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Catholics ready to show love of Eucharist

Blessed Sacrament in procession

NORTH PALM BEACH  |  While pilgrims from throughout the United States walk four routes with Jesus in the Blessed Sacrament, destined for the 10th National Eucharistic Congress in Indianapolis, July 17-21, groups and individuals in the Diocese of Palm Beach are getting ready to join in the celebration. 

The motivations of those planning to make the journey to Indiana vary slightly, but they all profess a deep love for God and a desire to gather with other Catholics around the Real Presence of Jesus.

Deanna Bartalini, who is going to the congress with her husband, Deacon John Bartalini, who serves at St. Peter in Jupiter, said, “I love the idea of celebrating the Eucharist, which is central to my faith. Without it, there would be a lack in my life. I love learning, and there are many great Catholic speakers to look forward to hearing at the event.”

The Bartalinis will stay in Indianapolis with a group of pilgrims, led by Kate Devine, director of religious education at St. Paul of the Cross in North Palm Beach. Retired Father Dan Devore, who lives at the parish, is going with the contingent of 12, which will stay July 16-22 at an Airbnb house fairly close to Lucas Oil Stadium, the main venue for the Eucharistic Congress.

Another member of the group, Cindy Ozog of St. Paul of the Cross, said she will attend the congress “because I think it is a once-in-a-lifetime event. Also, this congress sounds, and will most likely be, very special in many ways. I hope to gain friends, learn more about my faith, and have more confidence to go out and be a disciple and apostle.” 

Devine, who teaches at the parish and tries to foster belief in the Real Presence, said she is excited to hear inspiring and popular Catholic speakers at the Eucharistic event. “This is an opportunity in the United States to go and let your Catholic show. So why wouldn’t you? That was my emphasis on going,” she said.

The congress will be split into morning, afternoon and evening sessions, Devine said. The people in her group have signed up for different sessions, so they’ll be using their rented 15-passenger van to get back and forth to their residence.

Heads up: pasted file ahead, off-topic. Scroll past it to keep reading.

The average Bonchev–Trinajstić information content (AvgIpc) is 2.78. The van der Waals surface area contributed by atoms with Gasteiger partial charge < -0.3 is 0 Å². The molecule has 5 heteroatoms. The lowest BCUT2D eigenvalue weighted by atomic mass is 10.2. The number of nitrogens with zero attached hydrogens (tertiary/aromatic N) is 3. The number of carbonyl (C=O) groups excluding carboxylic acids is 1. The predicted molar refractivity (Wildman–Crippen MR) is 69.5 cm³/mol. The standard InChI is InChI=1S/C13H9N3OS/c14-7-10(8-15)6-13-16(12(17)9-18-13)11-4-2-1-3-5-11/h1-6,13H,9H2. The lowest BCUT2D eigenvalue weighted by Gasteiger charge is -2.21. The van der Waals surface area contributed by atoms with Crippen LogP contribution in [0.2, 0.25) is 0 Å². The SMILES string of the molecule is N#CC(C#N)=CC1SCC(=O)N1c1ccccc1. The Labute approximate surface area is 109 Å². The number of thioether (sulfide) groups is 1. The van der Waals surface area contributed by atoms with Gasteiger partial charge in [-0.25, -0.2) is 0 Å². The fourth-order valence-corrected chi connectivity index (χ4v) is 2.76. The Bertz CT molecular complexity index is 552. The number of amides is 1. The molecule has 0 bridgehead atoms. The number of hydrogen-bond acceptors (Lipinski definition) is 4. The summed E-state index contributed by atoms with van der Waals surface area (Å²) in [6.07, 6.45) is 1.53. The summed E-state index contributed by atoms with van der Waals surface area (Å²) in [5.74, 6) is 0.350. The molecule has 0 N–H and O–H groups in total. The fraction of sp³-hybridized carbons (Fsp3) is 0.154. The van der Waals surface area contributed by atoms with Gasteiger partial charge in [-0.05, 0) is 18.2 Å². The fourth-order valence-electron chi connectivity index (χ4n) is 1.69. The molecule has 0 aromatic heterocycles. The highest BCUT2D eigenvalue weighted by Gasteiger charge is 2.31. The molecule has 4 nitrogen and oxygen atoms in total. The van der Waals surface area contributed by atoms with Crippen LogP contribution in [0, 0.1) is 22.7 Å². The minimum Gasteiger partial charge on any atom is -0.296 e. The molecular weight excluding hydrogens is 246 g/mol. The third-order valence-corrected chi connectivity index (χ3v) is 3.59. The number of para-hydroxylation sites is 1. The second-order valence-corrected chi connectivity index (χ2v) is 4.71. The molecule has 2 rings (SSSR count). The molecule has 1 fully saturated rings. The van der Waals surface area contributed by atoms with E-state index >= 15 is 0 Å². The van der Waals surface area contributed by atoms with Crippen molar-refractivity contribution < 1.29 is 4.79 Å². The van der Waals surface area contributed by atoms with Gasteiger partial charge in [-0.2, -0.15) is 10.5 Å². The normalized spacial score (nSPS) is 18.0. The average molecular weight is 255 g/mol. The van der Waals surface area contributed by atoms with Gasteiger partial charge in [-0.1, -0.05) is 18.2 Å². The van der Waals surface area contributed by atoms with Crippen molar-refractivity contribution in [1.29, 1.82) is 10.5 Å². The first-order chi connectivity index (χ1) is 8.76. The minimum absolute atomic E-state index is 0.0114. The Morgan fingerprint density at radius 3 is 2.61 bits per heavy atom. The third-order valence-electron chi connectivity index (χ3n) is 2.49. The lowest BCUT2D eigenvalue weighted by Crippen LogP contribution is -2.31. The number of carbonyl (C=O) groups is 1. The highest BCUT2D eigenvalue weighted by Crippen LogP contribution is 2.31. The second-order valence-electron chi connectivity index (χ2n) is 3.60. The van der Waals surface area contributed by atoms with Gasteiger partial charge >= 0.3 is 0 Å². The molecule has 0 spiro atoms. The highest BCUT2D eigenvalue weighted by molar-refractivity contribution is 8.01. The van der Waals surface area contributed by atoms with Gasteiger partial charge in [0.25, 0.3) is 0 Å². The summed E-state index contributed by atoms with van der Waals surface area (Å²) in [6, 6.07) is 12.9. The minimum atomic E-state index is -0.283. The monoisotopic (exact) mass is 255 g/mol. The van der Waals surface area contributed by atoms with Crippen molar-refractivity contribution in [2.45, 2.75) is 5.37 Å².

“Hopefully, we’ll be able to come home for dinner or go out for dinner or something before the night session,” she said. “The night session starts at 7:30 until 10. It sounds like the night sessions are going to be a little bit like the Steubenville conferences (presented by Franciscan University). Like there’s big music names coming in, a keynote speaker. It sounds like it’s going to be kind of a powerful evening.” 

Ozog, who is a dedicated music ministry singer at St. Paul of the Cross, said she hopes to have a chance to talk with contemporary Christian singer-musician Matt Maher, whom she met a long time ago in Arizona when he was a Life Teen ministry leader. “I really think the event will be amazing and fulfilling, and I am so grateful to be a part of something so big,” she said. “I really wish I could have sung with my husband (he plays the guitar) at some small event or even at break. We love giving back using our God-given gift of music.”

Jonathan and Alissa Morel of the Cathedral of St. Ignatius Loyola are going to the National Eucharistic Congress with their three children: Alexander, 18; Lily, 17; and Genevieve, 16. They’ll stay in rooms reserved last year at a downtown Indianapolis hotel.

Asked what the Eucharist means to them, they said, “It is God’s only real presence here on earth — it means he is still with us. As Communion, it is the most intimate physical connection with God possible that we can experience. It is a legitimate miracle that takes place before our very eyes every time we participate in Mass. It is the essential sustenance for our souls, akin to food and water for our bodies.”

Alissa recalled attending a large Mass at New York’s Yankee Stadium as a teenager, with Cardinal John O’Connor as the main celebrant. “That shared experience of prayer and periods of silence was extremely moving and has remained with me to this day. We hope our kids have a similar experience and that it becomes a catalyst for a life well lived,” she said.

The Morels, young and old, are anticipating a boost in their love for and understanding of the Eucharist, thanks to wise Catholic speakers at the congress. 

“For us specifically, as the first of our children heads off to college this fall, we know that they are about to be thrown right into the thick of the most intense spiritual battle they have ever encountered,” the parents said. “We hope that, armed with the love for and strength of the Eucharist, they will not only prevail in this environment but thrive.”

With about 50,000 pilgrims from across the country expected at the Eucharistic event, all sorts of snafus are bound to happen. But Devine said she has no concerns about the trip. 

“I know that we’re meant to do this,” she said. “I’m just excited. I think it’s going to be great. I try to go in with no expectations because then you’re just in awe. We pretty much live to find the small joys.”

For information about the National Eucharistic Congress, visit Attendees are invited to stay connected to the Diocese of Palm Beach through Facebook at The Florida Catholic is planning a follow-up article with groups and individuals going to the event. Contact William Cone at